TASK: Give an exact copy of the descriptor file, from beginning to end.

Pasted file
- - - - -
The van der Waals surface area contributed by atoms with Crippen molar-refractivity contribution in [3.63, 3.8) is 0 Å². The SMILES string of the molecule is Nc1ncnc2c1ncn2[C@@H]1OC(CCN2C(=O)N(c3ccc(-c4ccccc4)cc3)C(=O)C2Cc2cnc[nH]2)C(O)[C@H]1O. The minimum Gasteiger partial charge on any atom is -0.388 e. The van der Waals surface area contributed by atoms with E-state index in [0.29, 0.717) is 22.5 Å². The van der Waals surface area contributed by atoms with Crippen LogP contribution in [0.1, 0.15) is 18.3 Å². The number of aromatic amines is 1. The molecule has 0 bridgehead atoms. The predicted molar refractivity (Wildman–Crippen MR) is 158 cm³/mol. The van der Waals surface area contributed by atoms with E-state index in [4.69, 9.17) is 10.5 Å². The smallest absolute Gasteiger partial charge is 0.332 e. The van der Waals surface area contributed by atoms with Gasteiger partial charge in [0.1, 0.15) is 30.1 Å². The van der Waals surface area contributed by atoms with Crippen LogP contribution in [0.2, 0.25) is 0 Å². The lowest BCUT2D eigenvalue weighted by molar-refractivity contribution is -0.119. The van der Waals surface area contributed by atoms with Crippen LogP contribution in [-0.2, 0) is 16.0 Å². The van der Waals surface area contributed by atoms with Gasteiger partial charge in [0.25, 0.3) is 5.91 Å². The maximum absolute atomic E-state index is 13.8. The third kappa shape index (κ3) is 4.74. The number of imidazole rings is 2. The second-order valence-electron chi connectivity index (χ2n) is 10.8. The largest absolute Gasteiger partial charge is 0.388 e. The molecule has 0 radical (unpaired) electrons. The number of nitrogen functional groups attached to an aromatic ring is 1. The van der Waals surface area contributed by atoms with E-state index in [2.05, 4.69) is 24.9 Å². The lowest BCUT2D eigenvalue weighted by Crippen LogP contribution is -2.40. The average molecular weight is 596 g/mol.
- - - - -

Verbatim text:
The van der Waals surface area contributed by atoms with Crippen molar-refractivity contribution in [3.63, 3.8) is 0 Å². The SMILES string of the molecule is Nc1ncnc2c1ncn2[C@@H]1OC(CCN2C(=O)N(c3ccc(-c4ccccc4)cc3)C(=O)C2Cc2cnc[nH]2)C(O)[C@H]1O. The minimum Gasteiger partial charge on any atom is -0.388 e. The van der Waals surface area contributed by atoms with E-state index in [0.29, 0.717) is 22.5 Å². The van der Waals surface area contributed by atoms with Crippen LogP contribution in [0.1, 0.15) is 18.3 Å². The number of aromatic amines is 1. The molecule has 0 bridgehead atoms. The predicted molar refractivity (Wildman–Crippen MR) is 158 cm³/mol. The van der Waals surface area contributed by atoms with E-state index in [4.69, 9.17) is 10.5 Å². The smallest absolute Gasteiger partial charge is 0.332 e. The van der Waals surface area contributed by atoms with Gasteiger partial charge in [0.1, 0.15) is 30.1 Å². The van der Waals surface area contributed by atoms with Crippen LogP contribution in [0.2, 0.25) is 0 Å². The lowest BCUT2D eigenvalue weighted by molar-refractivity contribution is -0.119. The van der Waals surface area contributed by atoms with Crippen LogP contribution in [-0.2, 0) is 16.0 Å². The van der Waals surface area contributed by atoms with Gasteiger partial charge in [0.25, 0.3) is 5.91 Å². The maximum absolute atomic E-state index is 13.8. The third kappa shape index (κ3) is 4.74. The number of imidazole rings is 2. The second-order valence-electron chi connectivity index (χ2n) is 10.8. The largest absolute Gasteiger partial charge is 0.388 e. The molecule has 0 radical (unpaired) electrons. The number of nitrogen functional groups attached to an aromatic ring is 1. The van der Waals surface area contributed by atoms with E-state index in [2.05, 4.69) is 24.9 Å². The lowest BCUT2D eigenvalue weighted by Crippen LogP contribution is -2.40. The average molecular weight is 596 g/mol.